Building resilience in China
Pricing actuary and 2014 Actuarial
Development Programme graduate
China is the world’s fourth-largest market in insurance premiums and Swiss Re’s third largest in 2015. Yet compared to the size of its economy, China’s insurance market still lags far behind.
Normally economies and insurance grow hand-in-hand. As the tragic explosion in Tianjin suggests, there’s danger when the two get out of sync. The central government is well aware. In 2014, they set targets for insurance penetration, aiming to more than double insurance premiums per capita from USD 235 in 2014 to USD 571 by 2020 (the advanced market average is USD 3 621). This sends a powerful signal to both insurers and clients: risk management is a priority for China.
Percentage of premiums and fee income Swiss Re aims to generate in high growth markets, including China, by 2020
We’ve been in China since the 1930s. We opened a representative office in Beijing in 1995 and another in Shanghai in 1996, then a branch office in Beijing in 2003 to conduct life and non-life business throughout the country. In 2015 we completed the acquisition of Sun Alliance Insurance China Ltd to give Swiss Re Corporate Solutions a local base to help corporations operating in China. These investments are showing up clearly in our financial results, with premiums of USD 2.5 billion in 2015. Local talent has grown by more than 50% between 2011 and 2015 (see Closing the talent gap in high growth markets). China is the key market in our plan to generate 30% of our premiums and fee income from high growth markets by 2020.
Today the Chinese non-life market is dominated by motor insurance, and the life market is still relatively undeveloped. Yet there is more to the opportunity than simply offering the same support we offer elsewhere. We can also tackle new risks and pioneer new methods, and thus make China a model for the world.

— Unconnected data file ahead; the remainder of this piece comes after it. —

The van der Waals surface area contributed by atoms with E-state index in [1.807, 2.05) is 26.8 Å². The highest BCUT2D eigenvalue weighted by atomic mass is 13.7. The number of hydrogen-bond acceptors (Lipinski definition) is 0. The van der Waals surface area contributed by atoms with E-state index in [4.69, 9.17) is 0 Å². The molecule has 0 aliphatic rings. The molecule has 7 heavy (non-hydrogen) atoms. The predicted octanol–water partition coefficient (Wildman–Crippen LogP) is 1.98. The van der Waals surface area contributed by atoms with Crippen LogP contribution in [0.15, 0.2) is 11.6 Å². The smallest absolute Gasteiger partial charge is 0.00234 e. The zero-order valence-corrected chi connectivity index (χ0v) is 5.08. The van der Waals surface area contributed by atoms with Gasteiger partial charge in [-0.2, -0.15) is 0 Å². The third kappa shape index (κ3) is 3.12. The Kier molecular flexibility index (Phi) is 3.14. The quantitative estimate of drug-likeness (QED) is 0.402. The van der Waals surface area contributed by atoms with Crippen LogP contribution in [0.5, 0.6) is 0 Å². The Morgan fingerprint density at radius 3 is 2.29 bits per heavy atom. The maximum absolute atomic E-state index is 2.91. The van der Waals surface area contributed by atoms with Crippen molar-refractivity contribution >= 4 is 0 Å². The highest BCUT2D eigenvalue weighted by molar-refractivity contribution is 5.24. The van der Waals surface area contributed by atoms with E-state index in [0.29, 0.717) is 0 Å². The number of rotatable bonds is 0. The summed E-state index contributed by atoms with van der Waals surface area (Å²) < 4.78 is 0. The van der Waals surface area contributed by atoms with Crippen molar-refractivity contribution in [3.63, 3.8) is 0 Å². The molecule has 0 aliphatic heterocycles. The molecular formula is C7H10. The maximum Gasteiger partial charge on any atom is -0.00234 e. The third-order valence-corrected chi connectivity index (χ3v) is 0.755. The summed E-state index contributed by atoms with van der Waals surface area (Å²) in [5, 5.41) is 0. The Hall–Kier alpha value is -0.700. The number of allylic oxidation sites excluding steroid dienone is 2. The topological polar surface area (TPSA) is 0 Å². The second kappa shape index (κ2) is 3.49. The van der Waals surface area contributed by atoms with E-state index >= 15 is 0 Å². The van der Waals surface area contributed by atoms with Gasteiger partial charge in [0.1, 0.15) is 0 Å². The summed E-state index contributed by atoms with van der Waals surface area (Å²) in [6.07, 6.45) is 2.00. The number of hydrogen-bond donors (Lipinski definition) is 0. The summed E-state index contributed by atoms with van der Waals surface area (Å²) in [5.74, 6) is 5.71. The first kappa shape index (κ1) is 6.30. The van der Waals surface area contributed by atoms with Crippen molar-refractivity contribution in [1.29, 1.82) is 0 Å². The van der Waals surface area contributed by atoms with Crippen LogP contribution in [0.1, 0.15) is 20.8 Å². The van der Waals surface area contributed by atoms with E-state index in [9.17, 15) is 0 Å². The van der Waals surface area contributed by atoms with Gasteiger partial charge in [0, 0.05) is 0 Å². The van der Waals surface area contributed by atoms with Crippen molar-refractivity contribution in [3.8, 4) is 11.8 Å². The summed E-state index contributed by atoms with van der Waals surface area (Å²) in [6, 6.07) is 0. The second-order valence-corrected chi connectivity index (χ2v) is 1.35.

Protecting lives and livelihoods
“Swiss Re gave me a start in the US and a role in advancing our high growth market strategy.“
While China’s economy has been booming, the country’s ‘mortality gap’ has been widening — that is, the gap between the insurance Chinese families would need should a wage-earner pass away suddenly, and the resources they actually have available. Between 2004 and 2014 the gap grew by 14% per year, so that by 2015 it amounted to a staggering USD 32.1 trillion.
Closing this gap is partly a matter of consumer education, and also a matter of distribution — putting the solutions in front of the people at risk. Here technology is on our side. To help meet the challenge we tailored our online life underwriting tool, Magnum Mobile (see Insurance in your pocket), for our clients’ agents in 2015. In its first five months this tablet-based solution has already helped insure more than 1.4 million lives. This is a promising illustration of how technology will revolutionise the life insurance industry — and, hopefully, help close the global mortality gap.
We anticipate equally strong demand for private health insurance that can supplement public health care. By surveying around 3 000 respondents, we gathered valuable insights into the key factors driving Chinese consumers’ willingness to pay for such insurance. We’re sharing the results with our clients to help develop suitable, sustainable products. Such knowledge-sharing confers advantages to both our clients and society as we deal with the consequences of living longer lives.
Innovation for farmers
We are also learning how to make more risks insurable. Cotton farmers in Xinjiang, for example, have been vulnerable to cold weather. This risk is not covered by traditional agriculture insurance schemes due to the complexity of underwriting it. In 2015 we piloted the country’s first low-temperature weather index insurance programme to solve this problem. If successful, the programme will be expanded to cover the entire region, which produces more than 3 million tonnes of cotton per year. Such index insurance schemes (which automatically pay out when a given measure, such as temperature, falls above or below a specified threshold) can work for other crops, as well as for other perils, such as wind and rainfall. Indeed we have recently extended the concept to aquaculture, covering the production of millions of tonnes of fish, scallops, shrimp and other species from wind and other perils. We are also developing a similar programme for farmers in Heilongjiang, China’s biggest crop-producing province, following the Memorandum of Cooperation we signed with the local government in 2015.
Such accomplishments bear testimony to our vision to offer protection to those who need it but we haven’t yet reached.